I want to start this post by telling you about my notebook obsession. Like many people, I have a stationery addiction and have done since school… since the days where I desperately tried to over compensate for the lack of revision by buying all the revision supplies. I’d say I currently go through around 6 notebooks a year.
Last week I came across “Bullet Journaling” – journaling isn’t really a word we use in the UK, but let’s just go with it for now. It was created by a guy called Ryder Carroll who’s a digital product designer living in Brooklyn and it’s essentially a format created for writing in your notebook and keeping it more organised. I often start notebooks but then end up changing it half way through and there’s not much order to the pages inside, a few timelines but other than that there are endless pages of lists in no particular order.
I started looking into Bullet Journaling and began by watching Ryder’s video and although I found it quite confusing and overwhelming I still liked the fundamental idea and I became obsessed with creating order in my daily notebook. There are hundreds of videos on YouTube where others show what’s inside their Bullet Journal (the whole camera face down on your notebook thing is very popular on YouTube) what I found though was that most of them were from America and it was hard for me to relate to such a different lifestyle. I also found that most people use it for every day living, for shopping lists, wellbeing goals not for work where as I only really use my notebooks for work. So after watching hundreds of videos and looking at hundreds of images on Pinterest I think I’ve found the right place to start and I’m sure as the months go on my notebook will adapt to my needs. I found Boho Berry’s blog post and videos good for inspiration, so definitely check her out before you start.
I ordered this LEUCHTTURM 1917 A5 notebook from Amazon, he says any notebook would do but I wanted it to be small enough that I can carry it in my handbag if I need to and I wanted it to have page numbers – this is pretty essential. I also like how this notebook opens flat and I chose to get a Dotted book to encourage creativity within my notebook. I felt like lines would restrict any doodles/tables and squares just make me think of a maths book.
I won’t try and explain Bullet Journaling to you, Ryder’s video can do that (also the written instructions on the website are easy to follow), instead I’ll show you what I’ve done inside mine. Please note that I’m showing it as a shell, once it’s filled it becomes quite confidential and private so although it doesn’t yet look pretty, you get the idea…
I started with the Key, something I can refer back to if I’m unsure of the symbols. I then created a Main Index, the original format suggests only one index but as I’ll be using this for endless blog post and video brainstorms I wanted to keep that separate so it’s less confusing. The page numbers are written next to the topic (after you’ve created the topic page) so it can easily be found in the notebook. I then drew out my own 2016 calendar and this is mainly so I can have an overview of the year or turn to it if I need to find a date/day quickly.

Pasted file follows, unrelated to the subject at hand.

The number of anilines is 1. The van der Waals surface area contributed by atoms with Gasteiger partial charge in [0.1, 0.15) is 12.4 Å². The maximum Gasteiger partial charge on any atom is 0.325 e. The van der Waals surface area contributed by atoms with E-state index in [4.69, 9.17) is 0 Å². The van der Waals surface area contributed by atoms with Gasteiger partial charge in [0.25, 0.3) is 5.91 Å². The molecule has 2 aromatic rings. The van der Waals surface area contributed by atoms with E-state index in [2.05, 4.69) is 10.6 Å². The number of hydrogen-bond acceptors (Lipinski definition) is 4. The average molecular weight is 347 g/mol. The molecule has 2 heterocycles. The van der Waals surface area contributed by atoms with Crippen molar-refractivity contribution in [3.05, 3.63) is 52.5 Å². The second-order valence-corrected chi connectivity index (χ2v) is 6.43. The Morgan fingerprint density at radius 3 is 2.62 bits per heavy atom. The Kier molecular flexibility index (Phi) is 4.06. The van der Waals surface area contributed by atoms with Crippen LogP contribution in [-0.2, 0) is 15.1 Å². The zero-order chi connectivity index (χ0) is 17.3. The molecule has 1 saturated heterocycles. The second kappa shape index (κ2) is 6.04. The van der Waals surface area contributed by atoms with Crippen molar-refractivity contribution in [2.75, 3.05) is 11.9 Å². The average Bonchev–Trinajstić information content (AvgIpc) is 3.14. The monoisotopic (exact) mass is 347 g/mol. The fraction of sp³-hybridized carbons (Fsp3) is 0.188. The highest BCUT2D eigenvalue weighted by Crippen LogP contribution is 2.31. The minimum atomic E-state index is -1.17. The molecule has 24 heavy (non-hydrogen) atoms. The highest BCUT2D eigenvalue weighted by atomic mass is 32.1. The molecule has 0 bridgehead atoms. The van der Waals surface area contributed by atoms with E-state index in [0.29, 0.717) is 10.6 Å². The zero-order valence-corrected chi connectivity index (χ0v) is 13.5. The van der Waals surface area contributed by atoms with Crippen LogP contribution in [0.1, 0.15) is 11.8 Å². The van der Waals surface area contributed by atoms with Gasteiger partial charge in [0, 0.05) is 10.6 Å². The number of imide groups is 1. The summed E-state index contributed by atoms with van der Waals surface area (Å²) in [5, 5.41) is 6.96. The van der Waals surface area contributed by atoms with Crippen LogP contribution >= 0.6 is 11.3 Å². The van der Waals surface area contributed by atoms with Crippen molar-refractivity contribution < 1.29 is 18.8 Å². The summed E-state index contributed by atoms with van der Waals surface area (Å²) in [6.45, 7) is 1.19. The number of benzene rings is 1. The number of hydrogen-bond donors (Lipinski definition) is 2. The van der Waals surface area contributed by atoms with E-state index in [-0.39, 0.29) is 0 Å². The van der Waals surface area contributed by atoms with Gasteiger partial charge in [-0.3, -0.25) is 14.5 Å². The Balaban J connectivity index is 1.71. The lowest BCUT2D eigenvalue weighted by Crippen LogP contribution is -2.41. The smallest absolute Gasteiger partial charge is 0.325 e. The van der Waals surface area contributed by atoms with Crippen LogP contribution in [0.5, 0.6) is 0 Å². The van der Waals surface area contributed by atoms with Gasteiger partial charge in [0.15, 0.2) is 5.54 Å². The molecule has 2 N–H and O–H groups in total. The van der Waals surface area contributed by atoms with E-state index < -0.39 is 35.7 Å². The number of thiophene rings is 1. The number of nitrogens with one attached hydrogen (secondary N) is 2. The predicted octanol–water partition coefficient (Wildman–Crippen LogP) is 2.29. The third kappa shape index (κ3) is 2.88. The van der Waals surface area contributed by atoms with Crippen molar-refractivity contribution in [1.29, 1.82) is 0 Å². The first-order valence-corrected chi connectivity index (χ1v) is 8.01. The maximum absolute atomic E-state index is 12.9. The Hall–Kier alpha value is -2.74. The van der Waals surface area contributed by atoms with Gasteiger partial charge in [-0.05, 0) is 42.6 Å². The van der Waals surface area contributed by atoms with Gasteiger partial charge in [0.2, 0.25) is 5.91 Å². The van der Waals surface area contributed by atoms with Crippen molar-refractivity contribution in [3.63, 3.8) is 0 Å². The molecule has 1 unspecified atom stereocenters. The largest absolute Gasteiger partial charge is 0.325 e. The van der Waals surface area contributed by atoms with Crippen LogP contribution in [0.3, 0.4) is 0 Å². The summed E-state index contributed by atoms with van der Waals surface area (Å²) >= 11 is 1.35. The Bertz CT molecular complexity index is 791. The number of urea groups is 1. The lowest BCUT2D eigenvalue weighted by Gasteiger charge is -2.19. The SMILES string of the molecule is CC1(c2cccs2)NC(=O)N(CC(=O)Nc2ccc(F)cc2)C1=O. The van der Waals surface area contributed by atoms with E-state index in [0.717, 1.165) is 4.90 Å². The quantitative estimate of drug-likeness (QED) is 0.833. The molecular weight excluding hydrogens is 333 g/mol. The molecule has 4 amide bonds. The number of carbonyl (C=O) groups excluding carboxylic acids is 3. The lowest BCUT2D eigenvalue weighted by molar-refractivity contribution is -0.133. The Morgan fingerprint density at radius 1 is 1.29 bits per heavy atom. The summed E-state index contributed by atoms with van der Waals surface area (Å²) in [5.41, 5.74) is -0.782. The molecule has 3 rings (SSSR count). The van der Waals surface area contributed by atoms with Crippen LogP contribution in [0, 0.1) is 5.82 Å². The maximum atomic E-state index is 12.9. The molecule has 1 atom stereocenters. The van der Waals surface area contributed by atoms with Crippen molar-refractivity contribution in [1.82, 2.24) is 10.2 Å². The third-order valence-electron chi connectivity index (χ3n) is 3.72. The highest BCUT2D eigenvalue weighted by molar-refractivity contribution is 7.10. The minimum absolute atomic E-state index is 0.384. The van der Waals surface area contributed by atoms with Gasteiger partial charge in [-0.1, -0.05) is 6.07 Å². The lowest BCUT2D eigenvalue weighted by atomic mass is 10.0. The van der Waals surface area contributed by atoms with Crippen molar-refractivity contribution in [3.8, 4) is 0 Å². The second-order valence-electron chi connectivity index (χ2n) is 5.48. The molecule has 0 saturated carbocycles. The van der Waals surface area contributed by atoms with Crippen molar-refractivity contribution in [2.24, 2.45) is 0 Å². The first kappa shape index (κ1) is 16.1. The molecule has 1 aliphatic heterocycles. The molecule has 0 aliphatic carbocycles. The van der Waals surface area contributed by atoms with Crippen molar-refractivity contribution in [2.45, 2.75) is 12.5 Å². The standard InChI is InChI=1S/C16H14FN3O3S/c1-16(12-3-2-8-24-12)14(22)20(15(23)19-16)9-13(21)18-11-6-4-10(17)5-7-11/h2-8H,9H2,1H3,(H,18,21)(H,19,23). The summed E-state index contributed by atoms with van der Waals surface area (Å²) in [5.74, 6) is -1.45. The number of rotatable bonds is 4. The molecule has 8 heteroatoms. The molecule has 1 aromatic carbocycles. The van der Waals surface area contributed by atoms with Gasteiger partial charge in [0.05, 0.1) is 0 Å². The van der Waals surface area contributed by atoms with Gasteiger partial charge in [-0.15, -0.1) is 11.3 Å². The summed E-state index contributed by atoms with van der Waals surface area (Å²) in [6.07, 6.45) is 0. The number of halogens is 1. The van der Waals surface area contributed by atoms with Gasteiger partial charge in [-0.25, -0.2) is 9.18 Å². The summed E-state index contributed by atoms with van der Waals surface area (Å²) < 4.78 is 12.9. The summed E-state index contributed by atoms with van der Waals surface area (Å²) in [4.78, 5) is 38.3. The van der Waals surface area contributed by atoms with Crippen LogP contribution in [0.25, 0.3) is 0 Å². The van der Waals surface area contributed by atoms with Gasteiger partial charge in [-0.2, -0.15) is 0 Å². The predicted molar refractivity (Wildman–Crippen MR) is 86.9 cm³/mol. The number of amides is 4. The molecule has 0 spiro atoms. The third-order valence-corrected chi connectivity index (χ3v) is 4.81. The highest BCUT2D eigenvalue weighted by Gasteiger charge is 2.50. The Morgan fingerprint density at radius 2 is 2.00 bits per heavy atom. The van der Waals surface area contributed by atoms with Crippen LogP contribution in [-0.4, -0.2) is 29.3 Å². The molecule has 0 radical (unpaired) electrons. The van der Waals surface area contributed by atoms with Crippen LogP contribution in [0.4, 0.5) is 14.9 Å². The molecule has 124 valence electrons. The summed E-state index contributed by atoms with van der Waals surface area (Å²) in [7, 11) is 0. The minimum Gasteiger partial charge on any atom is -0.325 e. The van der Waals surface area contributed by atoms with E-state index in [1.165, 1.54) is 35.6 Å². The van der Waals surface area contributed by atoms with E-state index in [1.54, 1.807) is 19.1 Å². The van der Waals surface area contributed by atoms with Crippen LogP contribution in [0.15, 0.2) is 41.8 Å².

On the following page is the Future Log and I find this bit slightly confusing but as far as I’m aware it can be the next few months (or 6) where “tasks” are moved to at the end of a week if you decide to “Schedule” it and save it for a future month. The next page is a “Brain Dump” page, as it sounds, a place to write anything random that you need to get on paper.
I then created a Statistics Tracker where I can keep track of my stats – although I might not keep this up, numbers aren’t everything it just might be interesting to see how things progress and change throughout the year. Then comes the Monthly Log where the month is written out on one page and you can use this like a monthly calendar. On the opposite page you can write any key tasks that you want to get done that month.
Following the Monthly Log comes the Daily Log which is ultimately like your daily to do lists but you don’t plan them ahead, you do them day-by-day. It’s also here that you use the Key using bullet points for a task, a cross for completion, circle for event, star for priority and left and right arrows for scheduling and migrating (moving with you to the following month). You can add any symbols to the key if you need to.
At the back of the book, using the bookmarks so I can easily access them, I put in my most important pages. My Video Schedule and Blog Schedule, where I have the date, title and a tick list. For my videos I use FEISFT which stands for filmed, edited, info box, scheduled, Facebook, tweets and for my blog I use PTSFT which stands for photos, text, scheduled, Facebook, tweets. I can easily keep track here of what has been done and what is left to do. I like to keep them separate as I plan my videos much further ahead and it gives me a clearer idea of what’s coming up. I add the videos into the blog schedule as I post them on here the following day.
So, how’s your mind? Blown. Yeah, I felt that way too. It’s completely overwhelming and confusing but I think once you get it, it can be life changing. I’m excited to see how it works for me and don’t worry, if it’s a complete flop I’ll be sure to tell you! If you want to sort of do it but not really, I’d say take inspiration from the index idea and the idea of filling in your notebook month by month. That’s the fundamental part of Bullet Journaling that I think is really useful.
So, will you be trying the Bullet Journal?